Gen-Z: Born from 1995-2010, reportedly buys 15 per cent of all luxury goods sold in China, compared with a worldwide average of 10 per cent. Their expenditures also account for 13 per cent of their total household income, compared with 4 per cent in the US and UK.
The willingness and desire of young Chinese to spend their income and that of their families is playing an increasingly large role in driving China’s economic development, while outpacing the consumption habits of their peers in the West.
Young people are very concerned about their appearance and willing to spend 40 per cent or more of their income on cosmetics, aesthetic medicine and clothing.
They also enjoy spending on whisky, vodka and blind boxes of art toys. They love watching TV series and videos of Chinese ‘ancientry’ style and ACGN. But rarely talk about politics and the authorities, which are risky to discuss in public.
‘Huang’ became a contracted live-streaming host for a social platform in China in 2016 when the concept was still in its infancy.
Dressed in ancient clothing, Huang sings Chinese pop songs and chats with his fans. He needs to entice 240,000 people a month to watch at least a minute of his live stream so he can earn his base salary. On top of rewards from fans, his monthly pay ranges from 10,000 yuan (US$1,540) to 40,000 yuan. If he can attract more than 1 million fans on several Chinese live-streaming social media platforms, he could earn more than 100,000 yuan (US$15,000) a month through advertising and promoting brands online.
The number of Millennials (born 1980-95) and Generation Z has reached 386 million, accounting for 27 per cent of the population. Most do not have siblings, and their peers are more like competitors. Their affinity for the internet is much higher than that of their parents, making them eager for a sense of belonging.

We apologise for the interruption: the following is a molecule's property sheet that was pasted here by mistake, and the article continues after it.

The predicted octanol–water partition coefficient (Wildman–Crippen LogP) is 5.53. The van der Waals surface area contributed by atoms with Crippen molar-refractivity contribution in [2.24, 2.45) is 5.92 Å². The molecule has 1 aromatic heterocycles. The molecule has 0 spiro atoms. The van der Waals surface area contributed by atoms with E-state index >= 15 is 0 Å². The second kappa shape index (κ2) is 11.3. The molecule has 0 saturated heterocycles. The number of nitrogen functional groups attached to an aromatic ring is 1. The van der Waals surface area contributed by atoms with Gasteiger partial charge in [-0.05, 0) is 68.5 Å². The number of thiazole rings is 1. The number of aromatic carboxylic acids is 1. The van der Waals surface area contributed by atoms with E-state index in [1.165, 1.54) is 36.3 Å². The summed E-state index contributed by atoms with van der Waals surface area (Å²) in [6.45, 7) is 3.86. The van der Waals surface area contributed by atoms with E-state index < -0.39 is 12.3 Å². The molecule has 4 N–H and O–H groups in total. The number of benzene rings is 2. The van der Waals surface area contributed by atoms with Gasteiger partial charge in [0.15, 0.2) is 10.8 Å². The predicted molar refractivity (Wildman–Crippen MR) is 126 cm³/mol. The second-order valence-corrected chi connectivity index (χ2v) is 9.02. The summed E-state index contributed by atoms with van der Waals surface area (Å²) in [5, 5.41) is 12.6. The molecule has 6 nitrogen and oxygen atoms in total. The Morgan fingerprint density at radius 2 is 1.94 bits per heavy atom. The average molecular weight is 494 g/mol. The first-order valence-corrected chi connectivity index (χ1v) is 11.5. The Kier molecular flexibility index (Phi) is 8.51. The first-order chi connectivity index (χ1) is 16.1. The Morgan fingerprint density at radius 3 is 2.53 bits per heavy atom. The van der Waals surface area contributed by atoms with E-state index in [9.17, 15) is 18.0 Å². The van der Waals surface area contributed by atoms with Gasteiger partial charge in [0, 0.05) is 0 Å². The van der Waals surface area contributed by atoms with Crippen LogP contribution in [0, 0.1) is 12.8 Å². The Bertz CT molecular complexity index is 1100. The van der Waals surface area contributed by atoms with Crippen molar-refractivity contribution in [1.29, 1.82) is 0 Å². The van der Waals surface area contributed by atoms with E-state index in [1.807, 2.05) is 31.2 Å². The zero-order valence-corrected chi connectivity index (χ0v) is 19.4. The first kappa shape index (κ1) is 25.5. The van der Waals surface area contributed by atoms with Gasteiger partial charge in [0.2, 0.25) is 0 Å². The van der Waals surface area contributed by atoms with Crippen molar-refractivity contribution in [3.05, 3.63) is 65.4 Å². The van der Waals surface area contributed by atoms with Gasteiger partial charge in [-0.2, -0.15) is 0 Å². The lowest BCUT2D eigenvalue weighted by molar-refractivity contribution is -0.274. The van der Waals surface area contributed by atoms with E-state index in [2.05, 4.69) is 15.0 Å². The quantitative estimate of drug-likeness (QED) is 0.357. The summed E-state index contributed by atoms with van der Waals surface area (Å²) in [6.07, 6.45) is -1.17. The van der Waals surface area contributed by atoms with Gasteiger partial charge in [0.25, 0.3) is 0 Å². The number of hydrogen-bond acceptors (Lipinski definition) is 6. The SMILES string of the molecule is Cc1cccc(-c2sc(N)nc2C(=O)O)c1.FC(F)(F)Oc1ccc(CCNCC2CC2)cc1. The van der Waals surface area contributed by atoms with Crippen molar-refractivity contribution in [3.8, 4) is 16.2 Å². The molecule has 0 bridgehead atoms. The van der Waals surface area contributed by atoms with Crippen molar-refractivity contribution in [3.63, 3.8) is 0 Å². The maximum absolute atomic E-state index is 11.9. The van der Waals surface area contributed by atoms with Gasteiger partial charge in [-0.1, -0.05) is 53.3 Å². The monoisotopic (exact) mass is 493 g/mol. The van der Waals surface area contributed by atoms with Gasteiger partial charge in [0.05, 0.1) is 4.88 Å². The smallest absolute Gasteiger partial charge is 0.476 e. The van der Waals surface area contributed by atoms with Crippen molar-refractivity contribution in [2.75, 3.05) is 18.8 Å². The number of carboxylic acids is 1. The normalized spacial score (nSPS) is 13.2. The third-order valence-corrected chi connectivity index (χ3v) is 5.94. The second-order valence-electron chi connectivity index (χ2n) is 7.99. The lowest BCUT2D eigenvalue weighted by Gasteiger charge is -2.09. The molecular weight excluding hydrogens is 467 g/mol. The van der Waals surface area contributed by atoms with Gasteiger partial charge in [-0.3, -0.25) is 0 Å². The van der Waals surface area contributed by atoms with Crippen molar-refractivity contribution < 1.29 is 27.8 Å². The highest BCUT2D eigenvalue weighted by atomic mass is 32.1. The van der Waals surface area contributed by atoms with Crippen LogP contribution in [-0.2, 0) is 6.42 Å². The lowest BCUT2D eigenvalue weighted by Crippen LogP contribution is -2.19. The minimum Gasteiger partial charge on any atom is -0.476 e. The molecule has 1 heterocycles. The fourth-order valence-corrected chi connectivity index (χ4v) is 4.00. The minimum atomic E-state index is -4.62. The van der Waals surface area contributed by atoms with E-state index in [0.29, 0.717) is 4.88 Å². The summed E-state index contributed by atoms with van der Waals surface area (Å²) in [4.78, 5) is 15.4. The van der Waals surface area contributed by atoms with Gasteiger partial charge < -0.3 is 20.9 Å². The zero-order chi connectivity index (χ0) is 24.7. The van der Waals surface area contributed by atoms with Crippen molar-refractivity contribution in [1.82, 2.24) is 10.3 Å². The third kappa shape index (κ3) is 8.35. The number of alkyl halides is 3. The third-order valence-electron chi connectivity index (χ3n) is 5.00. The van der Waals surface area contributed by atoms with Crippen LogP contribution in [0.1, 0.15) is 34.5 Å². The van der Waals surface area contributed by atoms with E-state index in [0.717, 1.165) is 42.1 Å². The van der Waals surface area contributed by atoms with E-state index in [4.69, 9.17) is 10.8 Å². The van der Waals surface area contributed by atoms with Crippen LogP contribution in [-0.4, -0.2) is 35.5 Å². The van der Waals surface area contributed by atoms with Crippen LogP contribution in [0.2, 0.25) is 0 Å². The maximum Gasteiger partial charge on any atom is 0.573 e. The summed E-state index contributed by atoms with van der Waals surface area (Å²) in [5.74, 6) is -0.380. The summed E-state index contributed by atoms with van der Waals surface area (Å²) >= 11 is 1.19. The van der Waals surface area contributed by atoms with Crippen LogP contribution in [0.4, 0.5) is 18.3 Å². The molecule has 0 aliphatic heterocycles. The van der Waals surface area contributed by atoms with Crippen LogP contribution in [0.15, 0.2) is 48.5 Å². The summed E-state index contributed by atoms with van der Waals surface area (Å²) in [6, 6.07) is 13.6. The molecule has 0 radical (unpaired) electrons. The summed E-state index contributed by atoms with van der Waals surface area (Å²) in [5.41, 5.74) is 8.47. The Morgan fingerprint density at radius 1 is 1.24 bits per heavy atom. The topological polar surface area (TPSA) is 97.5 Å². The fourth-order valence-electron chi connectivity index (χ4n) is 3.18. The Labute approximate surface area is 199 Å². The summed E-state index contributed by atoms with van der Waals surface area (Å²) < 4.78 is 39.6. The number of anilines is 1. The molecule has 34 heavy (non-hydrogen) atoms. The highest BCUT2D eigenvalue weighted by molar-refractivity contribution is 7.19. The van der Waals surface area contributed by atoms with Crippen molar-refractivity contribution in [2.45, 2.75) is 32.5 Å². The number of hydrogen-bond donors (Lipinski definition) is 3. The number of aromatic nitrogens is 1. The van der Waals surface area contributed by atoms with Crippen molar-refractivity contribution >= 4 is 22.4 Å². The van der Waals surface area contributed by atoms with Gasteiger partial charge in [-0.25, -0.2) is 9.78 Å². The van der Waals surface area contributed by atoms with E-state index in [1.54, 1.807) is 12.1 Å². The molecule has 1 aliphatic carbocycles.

According to “Gen Z White Paper” by Kantar and Tencent Holdings, 46 per cent of Generation Z think the goal of consumption is to seek identity recognition, with socialising, personal style and immediate pleasure their key motivators.
42% of Chinese born in the 1960s are willing to socialise with acquaintances, according to the survey, but the figure is only 33% among those born in the 2000s, as they take solace in consumption.
A survey released by OC&C Consultants showed that of 15,500 young people born in 1998 or later in nine countries – China, the United States, Britain, France, Germany, Italy, Poland, Turkey and Brazil – China’s Generation Z saved less and spent a much higher proportion of their household income than in the Western world.
Compared with the generation born in the early stage of China’s reform and opening up, China’s youth have a stronger sense of identity with traditional culture and cultural nationalism, which has driven demand for domestic brands and products that incorporate Chinese traditional style and culture, a trend known as guochao that serves as an emotional outlet for self-expression.
Sales of hanfu, traditional garments worn hundreds of years ago, rose from 190 million yuan (US$30 million) in 2015 to 4.52 billion (US$696 million) in 2019, with half bought by Generation Z.
The group thinks property is the most reliable form of wealth. But the mortgage pressure in China’s first-tier cities is too huge. I feel I will not be happy for a lifetime if I buy one [flat] in Shenzhen. Except for living expenses and mortgage, there is no balance for eating, drinking and playing.” According to data from the People’s Bank of China at the end of June, the total credit card bills overdue for more than six months had soared to 85.4 billion yuan (US$13 billion), more than 10 times the level of 10 years ago. And around half of those who owe the debt were born in the 1990s.